1. Available drug formulation

2. Site of deposition needed

3. The patients disease characteristics

4. Patients ability to use the device

5. Patient preference !

200

Lab Questions.

Why does the type of solution in the couplant make a difference in the amount of mist being produced?

The minerals in the water help transmit sound waves.

201

Lab Questions.

What effect did increasing the amplitude of the USN have on the aerosol output being produced?

It increased the output

202

Lab Questions.

What effect did increased the amplitude of the USN have on the density of aerosol being produced?

The density increase

203

Lab Questions.

What affects aerosol particle size of the USN?

The frequency

204

Lab Questions.

List 2 medications that are delivered in MDI form?

Four in DPI?

MDI

1.Respimat inhaler

2. Combivent respimat

DPI

1. Foradil Aerolyzer

2. Pulmicort Flexhaler

3. Breo Ellipta

4. Spiriva handihaler

205

Lab Questions.

Provide at least two differences between the filtered nebulizer and a SVN?

1. WYE

2. One way valves

206

Lab Questions.

What 2 advantages are there to using the Heart nebulizer?

1. Continuously gives medicine

2. Can attach to an oxygen blender

207

Lab Questions.

What 2 advantages are there to a circular nebulizer?

1. Gives Pt a higher volume of medication

2. Conserves medication in the bag

208

Lab Questions.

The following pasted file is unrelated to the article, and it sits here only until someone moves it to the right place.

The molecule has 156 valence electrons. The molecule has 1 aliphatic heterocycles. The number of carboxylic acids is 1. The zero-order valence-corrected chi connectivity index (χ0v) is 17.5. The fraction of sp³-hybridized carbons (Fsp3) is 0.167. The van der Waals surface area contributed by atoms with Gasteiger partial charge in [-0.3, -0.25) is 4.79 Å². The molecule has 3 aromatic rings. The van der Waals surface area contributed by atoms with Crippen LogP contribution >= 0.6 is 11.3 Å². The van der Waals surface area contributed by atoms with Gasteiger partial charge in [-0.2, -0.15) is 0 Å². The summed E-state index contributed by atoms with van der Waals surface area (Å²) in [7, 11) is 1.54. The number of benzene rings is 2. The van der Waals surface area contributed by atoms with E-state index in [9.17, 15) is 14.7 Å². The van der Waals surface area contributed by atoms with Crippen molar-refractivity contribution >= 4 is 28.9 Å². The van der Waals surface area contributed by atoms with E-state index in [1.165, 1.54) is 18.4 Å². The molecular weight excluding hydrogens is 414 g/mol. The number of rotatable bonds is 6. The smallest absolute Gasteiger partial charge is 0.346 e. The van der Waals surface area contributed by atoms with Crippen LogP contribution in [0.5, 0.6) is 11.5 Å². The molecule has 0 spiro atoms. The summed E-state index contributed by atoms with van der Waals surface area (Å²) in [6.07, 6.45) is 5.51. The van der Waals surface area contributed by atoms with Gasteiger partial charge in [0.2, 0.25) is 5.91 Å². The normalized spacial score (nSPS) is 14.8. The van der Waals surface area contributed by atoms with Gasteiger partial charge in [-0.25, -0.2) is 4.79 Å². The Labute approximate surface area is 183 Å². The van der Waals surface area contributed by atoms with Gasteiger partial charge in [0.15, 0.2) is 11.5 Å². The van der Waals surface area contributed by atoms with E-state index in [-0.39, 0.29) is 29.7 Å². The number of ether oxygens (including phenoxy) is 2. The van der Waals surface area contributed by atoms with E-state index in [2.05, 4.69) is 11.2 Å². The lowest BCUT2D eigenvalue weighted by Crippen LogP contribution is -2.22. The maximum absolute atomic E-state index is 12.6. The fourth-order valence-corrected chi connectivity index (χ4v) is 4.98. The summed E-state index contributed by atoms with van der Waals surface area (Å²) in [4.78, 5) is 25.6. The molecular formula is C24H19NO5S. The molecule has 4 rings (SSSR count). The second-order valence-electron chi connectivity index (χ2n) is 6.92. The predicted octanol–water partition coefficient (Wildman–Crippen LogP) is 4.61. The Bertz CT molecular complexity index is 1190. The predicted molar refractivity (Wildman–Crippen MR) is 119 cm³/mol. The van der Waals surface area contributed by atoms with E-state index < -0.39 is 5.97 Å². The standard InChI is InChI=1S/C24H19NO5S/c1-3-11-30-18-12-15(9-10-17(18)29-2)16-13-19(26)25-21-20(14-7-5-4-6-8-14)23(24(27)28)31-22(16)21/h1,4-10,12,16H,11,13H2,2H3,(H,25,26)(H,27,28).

What 2 advantages are there to using an AeronebPro nebulizer?

1. Run w/o a gas source

2. Doesn't add additional flow

209

Lab Questions.

What would be an advantage to using the AeronebPro neb with a patient on mechanical ventilation?

IT doesn't add additional flow !

210

Lab Questions.

What are 2 differences between the pari nebulizer and the SVN?

1. Has one way valves

2. only works on inpiration

211

spiLab Questions.

A 60 year old, obtunded, male who requires treatment with 0.5 ml Proventil and 3.0 ml of NSS:

Aerosol device __________

Interface ____________

Small Volume Nebulizer

Aerosol Mask

212

Lab Questions.

An AIDS patient who requires Pentamidine:

Aerosol device ____________

Interface ______________

Respiguard nebulizer w/ series of one way valves and a filter

Mouthpiece

213

Lab Questions.

A 35 yr old female in the recovery room following abdominal surgery and requires a bronchodilator.

Aerosol device _____________

Interface ______________-

Small Volume Neb

Aerosol mask

214

Lab Questions.

A 55 yr old make with a size 8.0 tracheostomy tube only requiring humidity.

Aerosol device _____________

Interface ______________

Large volume nebulizer

trach mask or trach collar

215

Lab Questions.

30 yr old patient with possible pneumonia, a sputum sample is required

Aerosol Device ________

Interface _____________

USN (ultra sonic nebulizer)

Aerosol Mask

216

Lab Questions.

An 18 year old asthmatic who is sensitive to the propellant in the MDI

Aerosol Device _______________

Interface _______________

Small Volume nebulizer

Mouth piece

217

Lab Questions.

Status asthmaticus patient is admitted to the intensive care. The patient is not responding to q1-2h treatments. The physician request that you administer high dose bronchodilator therapy.

Aerosol Device _____________

Interface ________________

Heart Nebulizer

Aerosol Mask